- Cooler baths and showers
- Gentle drying using a patting motion instead of rubbing the skin
- Avoiding scratching or picking at the skin
- Increasing moisturization during dry weather
If these methods do not make a difference, your dermatologist may be able to offer other treatments, such as laser therapy and topical treatments.
Although it can be tempting to use harsh scrubs in an attempt to remove keratin buildup, this will only irritate the skin. The bumps caused by keratosis pilaris are more likely to become more red and more noticeable when the skin is irritated. Gentle care will help minimize the appearance of the bumps and sandpaper feel of the skin until the condition improves.
If you or your child are concerned about keratosis pilaris, rest assured that it’s regarded as a normal skin texture variation and is nothing to worry about. Over time, most people outgrow the condition.
Because keratosis pilaris sometimes occurs in people with other skin concerns, such as atopic dermatitis, it’s a good idea to look out for any changes in the skin that are not keratosis pilaris symptoms. If the skin becomes itchy and uncomfortable, it might be time to speak with a dermatologist.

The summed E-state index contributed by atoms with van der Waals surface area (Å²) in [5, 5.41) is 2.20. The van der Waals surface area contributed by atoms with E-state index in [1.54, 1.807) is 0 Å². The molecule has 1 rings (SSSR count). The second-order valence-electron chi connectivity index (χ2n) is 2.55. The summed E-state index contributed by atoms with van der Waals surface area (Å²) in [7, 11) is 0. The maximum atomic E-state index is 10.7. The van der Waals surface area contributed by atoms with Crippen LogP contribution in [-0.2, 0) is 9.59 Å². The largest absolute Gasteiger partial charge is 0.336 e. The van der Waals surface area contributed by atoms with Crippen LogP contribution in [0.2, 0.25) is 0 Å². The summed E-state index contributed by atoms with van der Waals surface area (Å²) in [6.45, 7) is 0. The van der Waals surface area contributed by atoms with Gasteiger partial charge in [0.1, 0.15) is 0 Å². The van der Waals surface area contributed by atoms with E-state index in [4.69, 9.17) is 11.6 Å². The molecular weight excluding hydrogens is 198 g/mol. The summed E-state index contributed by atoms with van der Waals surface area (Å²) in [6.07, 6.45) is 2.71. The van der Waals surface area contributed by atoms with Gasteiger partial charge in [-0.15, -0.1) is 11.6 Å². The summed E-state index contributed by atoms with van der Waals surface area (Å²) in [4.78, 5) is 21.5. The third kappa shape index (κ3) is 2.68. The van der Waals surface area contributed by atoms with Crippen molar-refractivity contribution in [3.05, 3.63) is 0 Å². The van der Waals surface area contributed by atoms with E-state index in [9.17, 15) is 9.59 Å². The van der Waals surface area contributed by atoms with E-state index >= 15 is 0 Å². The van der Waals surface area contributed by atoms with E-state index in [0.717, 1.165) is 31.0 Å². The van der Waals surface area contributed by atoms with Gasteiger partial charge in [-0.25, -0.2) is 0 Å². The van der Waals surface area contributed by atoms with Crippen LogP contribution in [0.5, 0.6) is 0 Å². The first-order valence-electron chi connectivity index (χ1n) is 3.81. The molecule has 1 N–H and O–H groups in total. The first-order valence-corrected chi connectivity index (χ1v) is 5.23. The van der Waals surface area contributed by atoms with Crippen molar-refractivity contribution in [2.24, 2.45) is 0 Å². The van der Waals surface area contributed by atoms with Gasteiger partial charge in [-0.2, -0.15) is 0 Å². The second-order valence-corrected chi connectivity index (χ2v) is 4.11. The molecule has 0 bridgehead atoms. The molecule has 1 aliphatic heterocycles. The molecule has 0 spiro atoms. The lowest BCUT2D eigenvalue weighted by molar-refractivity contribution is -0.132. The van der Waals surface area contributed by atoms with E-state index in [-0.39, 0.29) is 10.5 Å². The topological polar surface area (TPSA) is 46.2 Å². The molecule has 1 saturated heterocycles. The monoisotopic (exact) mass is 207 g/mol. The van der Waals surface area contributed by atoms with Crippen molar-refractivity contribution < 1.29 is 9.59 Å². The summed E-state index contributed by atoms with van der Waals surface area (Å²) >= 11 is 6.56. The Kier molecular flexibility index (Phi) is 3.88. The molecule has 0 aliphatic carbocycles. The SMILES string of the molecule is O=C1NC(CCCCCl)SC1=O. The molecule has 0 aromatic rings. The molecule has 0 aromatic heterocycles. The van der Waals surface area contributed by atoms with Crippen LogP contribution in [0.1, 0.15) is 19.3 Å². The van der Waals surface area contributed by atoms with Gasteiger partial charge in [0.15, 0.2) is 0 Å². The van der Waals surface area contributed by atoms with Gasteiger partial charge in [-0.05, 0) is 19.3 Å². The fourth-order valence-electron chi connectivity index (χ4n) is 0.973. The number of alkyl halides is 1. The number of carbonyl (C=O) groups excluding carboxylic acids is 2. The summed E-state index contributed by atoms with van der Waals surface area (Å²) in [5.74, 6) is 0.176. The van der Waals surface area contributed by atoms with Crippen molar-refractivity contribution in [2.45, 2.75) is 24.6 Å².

- “Keratosis Pilaris” via Cleveland Clinic
- “The Best Skincare Routine, According To A Dermatologist” via Forbes
- “Keratosis Pilaris” via NHS
- “Keratosis Pilaris: Self-Care” via American Academy of Dermatology
- “Treatment of keratosis pilaris and its variants: a systematic review” via Journal of Dermatologival Treatment
- “Keratosis Pilaris”via StatPearls